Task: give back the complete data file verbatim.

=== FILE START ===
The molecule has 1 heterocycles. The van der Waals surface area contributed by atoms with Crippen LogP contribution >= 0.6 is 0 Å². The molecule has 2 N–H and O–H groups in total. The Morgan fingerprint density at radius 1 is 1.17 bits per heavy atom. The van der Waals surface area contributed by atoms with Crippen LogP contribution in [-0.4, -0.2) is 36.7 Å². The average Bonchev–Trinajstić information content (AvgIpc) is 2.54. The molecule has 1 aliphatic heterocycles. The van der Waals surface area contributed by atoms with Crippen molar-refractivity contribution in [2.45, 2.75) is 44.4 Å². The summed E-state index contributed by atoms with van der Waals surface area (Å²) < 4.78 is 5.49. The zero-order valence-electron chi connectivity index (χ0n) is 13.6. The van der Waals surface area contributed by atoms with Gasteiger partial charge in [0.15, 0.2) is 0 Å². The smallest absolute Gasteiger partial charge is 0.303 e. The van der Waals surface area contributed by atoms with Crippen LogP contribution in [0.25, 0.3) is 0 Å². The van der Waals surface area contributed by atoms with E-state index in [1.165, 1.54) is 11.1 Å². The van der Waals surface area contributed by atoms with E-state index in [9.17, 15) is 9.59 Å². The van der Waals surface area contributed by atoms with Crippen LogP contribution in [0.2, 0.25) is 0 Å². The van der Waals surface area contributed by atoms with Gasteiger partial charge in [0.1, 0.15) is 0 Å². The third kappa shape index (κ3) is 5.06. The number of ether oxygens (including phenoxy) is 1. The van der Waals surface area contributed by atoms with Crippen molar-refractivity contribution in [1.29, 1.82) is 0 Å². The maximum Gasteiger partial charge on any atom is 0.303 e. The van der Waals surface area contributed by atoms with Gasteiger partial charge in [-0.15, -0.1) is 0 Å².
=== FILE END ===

The molecule has 1 heterocycles. The van der Waals surface area contributed by atoms with Crippen LogP contribution >= 0.6 is 0 Å². The molecule has 2 N–H and O–H groups in total. The Morgan fingerprint density at radius 1 is 1.17 bits per heavy atom. The van der Waals surface area contributed by atoms with Crippen LogP contribution in [-0.4, -0.2) is 36.7 Å². The average Bonchev–Trinajstić information content (AvgIpc) is 2.54. The molecule has 1 aliphatic heterocycles. The van der Waals surface area contributed by atoms with Crippen molar-refractivity contribution in [2.45, 2.75) is 44.4 Å². The summed E-state index contributed by atoms with van der Waals surface area (Å²) < 4.78 is 5.49. The zero-order valence-electron chi connectivity index (χ0n) is 13.6. The van der Waals surface area contributed by atoms with Gasteiger partial charge in [0.15, 0.2) is 0 Å². The smallest absolute Gasteiger partial charge is 0.303 e. The van der Waals surface area contributed by atoms with Crippen LogP contribution in [0.25, 0.3) is 0 Å². The van der Waals surface area contributed by atoms with E-state index in [1.165, 1.54) is 11.1 Å². The van der Waals surface area contributed by atoms with E-state index in [9.17, 15) is 9.59 Å². The van der Waals surface area contributed by atoms with Crippen LogP contribution in [0.2, 0.25) is 0 Å². The van der Waals surface area contributed by atoms with Gasteiger partial charge in [0.1, 0.15) is 0 Å². The third kappa shape index (κ3) is 5.06. The number of ether oxygens (including phenoxy) is 1. The van der Waals surface area contributed by atoms with Crippen molar-refractivity contribution in [1.29, 1.82) is 0 Å². The maximum Gasteiger partial charge on any atom is 0.303 e. The van der Waals surface area contributed by atoms with Gasteiger partial charge in [-0.15, -0.1) is 0 Å².